Dara Horn has written three novels with Jewish and historical themes.
Photo courtesy Brendan Schulman
Meet the author
Dara Horn will attend a reading and book signing at The Jewish Museum in Manhattan on Thursday, May 7, at 6:30 p.m. The program is free with museum admission.
April 9, 2009
The sentiments of Thomas Wolfe notwithstanding, Dara Horn has proven you can go home again.
The award-winning author, who grew up in Short Hills, recently returned to her hometown after living in Manhattan for several years. These days she is getting readjusted; she recently gave birth to Eli, her third child. She and her husband, Brendan Schulman, also have three-year-old Maya and Ari, 22 months. “My daughter finally understands what it is I do,” said Horn in a phone interview. Horn gave a talk about books at her daughter’s nursery school. “It was not the kind of talk I’d give at Barnes and Noble,” she said.
Horn’s latest novel, All Other Nights, considers the story of Jacob Rappaport, a young Jewish soldier in the Union army during the Civil War. After being ordered to murder an uncle residing in the South for his role in a plot to assassinate President Lincoln, Rappaport is recruited to pursue another enemy agent: the daughter of a Virginia family friend. His assignment isn’t to murder the spy, however, but to marry her, with tragic results.
Horn, 32, received her PhD in comparative literature from Harvard University in 2006. Her first two novels — In the Image and The World to Come — were both award-winning and critical successes, and Granta magazine named her one of the “Best Young American Novelists” of 2007. She takes pride in the thoroughness of her research, yet she admits to being “nervous about approaching the subject” of Nights.
“If you make a mistake in something involving Yiddish literature, there are a very limited number of people who are going to notice,” she said. “But if you make a mistake about the Civil War, there’s an army of enthusiasts who are going to jump down your throat.”
Horn scoured official government records as well as interviews with ex-slaves conducted by the Works Progress Administration during the Depression. She said it had been a relief to research a project “where everything is in English.”
Not only was it necessary to pay attention to the Civil War history, but that of the Jewish community in both the North and South. The inspiration for the book actually came from a group of long-dead Jews. Horn was speaking at an event at the New Orleans JCC when she came upon a nearby Jewish cemetery with graves dating back to the early 1800s. “My novels tend to be about periods…that aren’t terribly well-known, and that was the beginning of my interest in this time period,” she said.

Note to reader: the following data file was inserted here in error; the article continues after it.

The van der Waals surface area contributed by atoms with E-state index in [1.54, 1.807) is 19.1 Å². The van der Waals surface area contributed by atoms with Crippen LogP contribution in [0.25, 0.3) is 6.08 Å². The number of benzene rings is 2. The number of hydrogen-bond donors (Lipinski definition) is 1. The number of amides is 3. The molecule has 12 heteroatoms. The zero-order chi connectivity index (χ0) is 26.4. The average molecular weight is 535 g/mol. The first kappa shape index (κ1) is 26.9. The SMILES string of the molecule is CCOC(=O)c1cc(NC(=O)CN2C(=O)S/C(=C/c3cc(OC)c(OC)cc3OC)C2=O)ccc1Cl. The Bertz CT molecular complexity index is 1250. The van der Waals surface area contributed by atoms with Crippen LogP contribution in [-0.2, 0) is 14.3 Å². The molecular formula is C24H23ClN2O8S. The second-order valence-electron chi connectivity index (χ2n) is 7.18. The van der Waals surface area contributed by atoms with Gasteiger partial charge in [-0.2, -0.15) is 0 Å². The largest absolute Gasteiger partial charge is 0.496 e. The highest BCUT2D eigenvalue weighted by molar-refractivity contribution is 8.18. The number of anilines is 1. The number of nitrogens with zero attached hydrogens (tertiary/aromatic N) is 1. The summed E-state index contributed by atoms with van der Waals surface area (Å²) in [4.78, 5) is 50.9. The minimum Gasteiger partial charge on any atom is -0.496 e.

Horn was surprised by the extent of information about the era. One of the items she found was a book celebrating the centennial of Congregation B’nai Jeshurun, Manhattan’s first Ashkenazi congregation, where Horn was a member until her return to New Jersey last December. The rabbi of the synagogue during the Civil War years was a staunch supporter of slavery, which Horn found shocking.
She also found material about Judah Benjamin, secretary of state for the Confederacy and a southern “spymaster,” as well as other Jewish spies on both sides. “Now it’s very normal to have relatives in different parts of the country, but in the 19th century that was very unusual.” Except for Jews. “Most Americans at the time were still farmers, but Jews then tended to be running…businesses and because of that they led a more mobile life, and they often would set up business contacts in other parts of the country.
“We have this tendency to believe that Jewish history in America starts in some garment industry sweat shop on the Lower East Side around 1903, and this isn’t true.”
Horn tried to incorporate the patois of the Civil War years, but realized it might be a fool’s errand. “If I really wrote in entirely authentic 19th-century English, that would be very off-putting and difficult for most modern readers. But what I did do is try to be very careful about idioms, about the expressions that people used.
“I know there will be people who will say, ‘It’s fiction, so who cares,’ but it’s important to me, not just because I’m a nerd — and that’s part of it — but part of it is a respect for the people who lived at that time.”
Horn enjoys making the author circuit, although motherhood has reduced that lately. “It’s like teaching in a way,” said the college professor who has conducted courses in Israeli history, Yiddish and Hebrew literature, and biblical themes in modern literature.
One of her first published pieces came in the pages of the MetroWest Jewish News — the forerunner to the Essex and Morris counties edition of this paper — when she was a teenager (she said she probably has a copy at her mother’s house). Her family attended Temple Beth Shalom in Livingston, but her family now belongs to Congregation Agudath Israel of West Essex in Caldwell.
“It’s a little surreal,” she said. “I’m shopping at the supermarket where I was in the cart; now I’m pushing the cart.”